Do you ever wonder why, when you hold a crystal up to the window on a summer day, the colors of
the rainbow begin to dance around the room? Different materials will absorb different colors,
both those that are visible to the naked eye, and those that are not. We can identify both
minerals and ices by their signature measured at many wavelengths, called a 'spectrum'. Think
about the crystal again--as the light passes through the prism, the colors that you see are
the 'spectrum' of sunlight. Each material has its own signature, kind of like a fingerprint.
The study of this signature is called 'spectroscopy,' which is the backbone of Dr. Wendy Calvin's
Dr. Calvin and her colleagues work on satellite and aircraft pictures that are taken at a
number of visible and infrared wavelengths to study surface rocks and minerals on Earth and
other planets. As a member of the science team for the 2003 Mars Exploration Rover (MER)
Mission, Calvin will analyze data as it comes back from the infrared spectrometer called
Mini-TES. Interpreting the spectra of Mars will involve comparisons to minerals we find here
on Earth and measurements we’ve made, both in the laboratory and in the field. This
builds on Calvin’s previous research, nearly 15 years spent studying Martian spectra, as
well as terrestrial rock and mineral signatures.
Dr. Calvin uses a field instrument to measure the infrared spectrum of rocks near Virginia City, NV.
The Mini-Thermal Emission Spectrometer, or Mini-TES, is an instrument that sees infrared
radiation emitted by objects. Scanning mirrors reflect light to the instrument located at the
bottom of the rover's mast. The Mini-TES will determine from afar the mineral composition of
Martian surface features and select specific rocks and soils to investigate in detail. In
addition to determining mineral composition of Martian surface materials, Mini-TES will be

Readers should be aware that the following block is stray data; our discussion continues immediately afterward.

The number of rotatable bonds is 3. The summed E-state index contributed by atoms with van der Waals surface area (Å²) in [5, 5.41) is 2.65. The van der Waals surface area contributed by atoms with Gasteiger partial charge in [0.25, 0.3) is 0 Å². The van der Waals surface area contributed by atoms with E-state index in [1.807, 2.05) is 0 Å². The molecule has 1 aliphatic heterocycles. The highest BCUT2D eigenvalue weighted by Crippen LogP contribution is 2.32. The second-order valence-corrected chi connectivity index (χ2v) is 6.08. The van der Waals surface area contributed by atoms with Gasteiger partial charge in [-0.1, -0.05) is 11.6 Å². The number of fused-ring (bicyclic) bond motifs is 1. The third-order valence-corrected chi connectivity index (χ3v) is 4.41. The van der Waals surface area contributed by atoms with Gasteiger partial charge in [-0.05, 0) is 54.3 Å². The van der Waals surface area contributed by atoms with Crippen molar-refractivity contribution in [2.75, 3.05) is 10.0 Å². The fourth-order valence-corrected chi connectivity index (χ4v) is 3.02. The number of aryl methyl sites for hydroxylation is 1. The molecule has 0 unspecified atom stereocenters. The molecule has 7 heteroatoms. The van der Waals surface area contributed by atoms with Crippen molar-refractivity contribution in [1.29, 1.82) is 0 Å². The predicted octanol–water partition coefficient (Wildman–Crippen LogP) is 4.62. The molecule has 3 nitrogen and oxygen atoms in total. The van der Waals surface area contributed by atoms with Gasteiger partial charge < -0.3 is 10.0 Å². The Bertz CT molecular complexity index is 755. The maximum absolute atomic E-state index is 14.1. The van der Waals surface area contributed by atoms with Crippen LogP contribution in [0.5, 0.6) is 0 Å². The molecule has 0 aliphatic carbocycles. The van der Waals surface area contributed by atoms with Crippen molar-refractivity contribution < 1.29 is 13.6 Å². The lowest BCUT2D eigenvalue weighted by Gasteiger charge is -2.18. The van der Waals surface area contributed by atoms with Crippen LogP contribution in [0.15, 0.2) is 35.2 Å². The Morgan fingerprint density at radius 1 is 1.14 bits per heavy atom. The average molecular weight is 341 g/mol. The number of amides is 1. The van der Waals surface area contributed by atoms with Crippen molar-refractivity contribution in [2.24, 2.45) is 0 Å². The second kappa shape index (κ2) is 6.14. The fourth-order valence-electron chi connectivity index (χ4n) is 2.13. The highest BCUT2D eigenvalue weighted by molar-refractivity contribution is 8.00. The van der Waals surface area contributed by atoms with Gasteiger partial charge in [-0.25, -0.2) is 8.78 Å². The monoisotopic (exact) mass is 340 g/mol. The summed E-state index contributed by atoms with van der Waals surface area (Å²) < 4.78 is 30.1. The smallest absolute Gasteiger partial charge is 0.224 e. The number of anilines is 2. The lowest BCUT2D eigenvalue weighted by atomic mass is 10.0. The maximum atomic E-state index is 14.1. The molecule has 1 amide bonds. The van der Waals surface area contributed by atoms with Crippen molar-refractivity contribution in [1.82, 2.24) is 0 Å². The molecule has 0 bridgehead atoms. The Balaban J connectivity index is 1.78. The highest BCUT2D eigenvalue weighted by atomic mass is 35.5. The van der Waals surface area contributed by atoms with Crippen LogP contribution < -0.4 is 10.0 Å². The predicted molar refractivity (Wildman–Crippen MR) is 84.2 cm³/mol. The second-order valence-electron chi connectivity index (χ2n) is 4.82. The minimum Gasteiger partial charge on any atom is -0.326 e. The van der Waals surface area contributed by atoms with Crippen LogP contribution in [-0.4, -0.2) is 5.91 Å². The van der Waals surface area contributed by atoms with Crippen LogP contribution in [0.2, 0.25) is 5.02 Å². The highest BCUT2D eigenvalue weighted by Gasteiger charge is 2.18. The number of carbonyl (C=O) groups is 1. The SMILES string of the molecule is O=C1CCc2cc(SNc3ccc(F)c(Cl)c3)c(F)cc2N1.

pointed upward to make the first ever high-resolution temperature profiles through the Martian
atmosphere's boundary layer.
Calvin is particularly interested in ices. On Earth we have water ice and dry ice (CO2), but
far out in the solar system things like nitrogen and methane also freeze. And, since there is
so much oxygen here on Earth and so little on Mars, Calvin is curious about how minerals on
the surface of Mars should weather. She's hoping the MER rovers will uncover more clues about
Calvin's interest in ices includes her hobbies of backcountry and downhill skiing. Here she listens in on the avalanche potential of an alpine snowpack.
In preparation for the MER Mission, Calvin studies the surface materials of our planet. She
works with three graduate students who research materials that may be similar to those found on
Mars. They work on a computer analyzing pictures taken from airplanes or from satellites in
orbit, and they often go out to the areas where the pictures were taken to confirm that what
they see in the aerial photography is, in fact, what they find on the ground. The team takes
field instruments along with them on these expeditions. Calvin considers this to be one of the
most enjoyable parts of her job--hiking around, looking at rocks, and using field equipment.
Calvin had a spark for science at a young age. As a kid, she loved solving story problems and
basic algebra, and she loved playing around with science equipment. She remembers demonstrating
interference phenomena "in a pool of water and standing waves on a wire with a little battery
and a magnet." She thought this was all "pretty cool." She also loved reading Harriet the Spy
and especially liked Harriet's buddy, Janie, who blew up the house with the chemistry set in her
room. Interestingly enough, one of her favorite high school experiments was charting the orbit
of Mars. "We had to observe its position every week for several months," says Calvin. Fortunately
she lived where the night skies were very dark and Mars was easy to find!
Calvin in her office studies a geologic map of Mars.
While maintaining the curiosity and excitement that she felt as a child, Calvin also holds a
deep respect for the challenges inherent in planetary exploration. She recalls the Samurai
saying, "Expect nothing; be prepared for anything." By its nature, exploration is fraught with
detours, unexpected outcomes, and things that work only part-way. "Just think of Columbus,"
Calvin says, "who went to find a new route to Asia and got the West Indies instead--or Scott,
who wanted to be first to the South Pole but lost his life and his crew in the process." She
remembers being in grad school when the Shuttle Challenger blew up--a sobering reminder of the
potential danger involved in the active quest for knowledge. Along the way there have been
both spectacular successes and disheartening losses. “We must learn from the failures,
but we must always have the courage to continue,” says Calvin.